In 1966, Reese and Ellsworth published a paper entitled 'The Anterior Chamber Cleavage Syndrome', calling attention to congenital malformations of the eye that histologically appear to have a common pathogenesis. Their choice of title was perhaps unfortunate since it has not been established that faulty cleavage is responsible for the histologic or clinical abnormalities. Furthermore, the reported abnormalities do not comprise a single syndrome since a variety of disorders, with manifestations not necessarily limited to the eye, are associated with these malformations. To further confuse the classification of anterior chamber abnormalities, a variety of terms have been introduced, including posterior embryotoxon, Axenfeld anomaly, Axenfeld syndrome, the Rieger syndrome, Rieger anomaly, Peters anomaly, Peters syndrome, mesoectodermal dysgenesis, and dysgenesis mesodermalis corneae et irides, etc. While it is true that in many cases no diagnostic picture is present, it is unjustified to indiscriminately lump all variations and to consider them as constituting an overlapping continuum. At least part of the current nosologic confusion also arises from an excessively narrow specialty focus. More attention to the study of the entire patient may help delineate the disorders involved. In this presentation, we discuss briefly the characteristics of currently recognized disorders with congenital anterior chamber malformations and describe in more detail the variability of clinical expression found in the Rieger syndrome. The ocular and systemic diseases in which dysgenesis of the anterior chamber has been described are listed.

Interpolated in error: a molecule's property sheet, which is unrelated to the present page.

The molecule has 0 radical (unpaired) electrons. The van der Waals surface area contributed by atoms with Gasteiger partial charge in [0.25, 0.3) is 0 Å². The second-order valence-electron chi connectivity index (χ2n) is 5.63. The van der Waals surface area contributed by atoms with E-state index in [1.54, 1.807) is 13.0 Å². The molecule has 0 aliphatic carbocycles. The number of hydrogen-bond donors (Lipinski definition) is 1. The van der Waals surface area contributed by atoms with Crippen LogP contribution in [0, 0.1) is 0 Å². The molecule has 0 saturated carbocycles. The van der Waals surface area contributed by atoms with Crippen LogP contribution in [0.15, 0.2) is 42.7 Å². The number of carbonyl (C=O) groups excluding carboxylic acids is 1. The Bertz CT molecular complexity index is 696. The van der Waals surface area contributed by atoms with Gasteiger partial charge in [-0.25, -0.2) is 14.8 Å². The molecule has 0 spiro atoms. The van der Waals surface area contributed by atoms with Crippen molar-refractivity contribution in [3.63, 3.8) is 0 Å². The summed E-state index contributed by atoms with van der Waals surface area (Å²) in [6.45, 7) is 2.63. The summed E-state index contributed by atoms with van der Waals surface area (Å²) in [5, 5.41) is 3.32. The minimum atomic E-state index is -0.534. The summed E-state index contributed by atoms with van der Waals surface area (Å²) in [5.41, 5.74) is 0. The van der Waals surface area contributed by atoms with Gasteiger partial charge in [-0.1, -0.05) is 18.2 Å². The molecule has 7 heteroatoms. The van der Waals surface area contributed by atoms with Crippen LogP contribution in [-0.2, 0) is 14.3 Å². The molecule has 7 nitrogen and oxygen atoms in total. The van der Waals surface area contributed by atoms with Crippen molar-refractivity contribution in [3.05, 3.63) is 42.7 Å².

|Original language||English (US)|
|Number of pages||14|
|Journal||Birth Defects: Original Article Series|
|Issue number||5 B|
|State||Published - Dec 1 1979|
ASJC Scopus subject areas
- Developmental Biology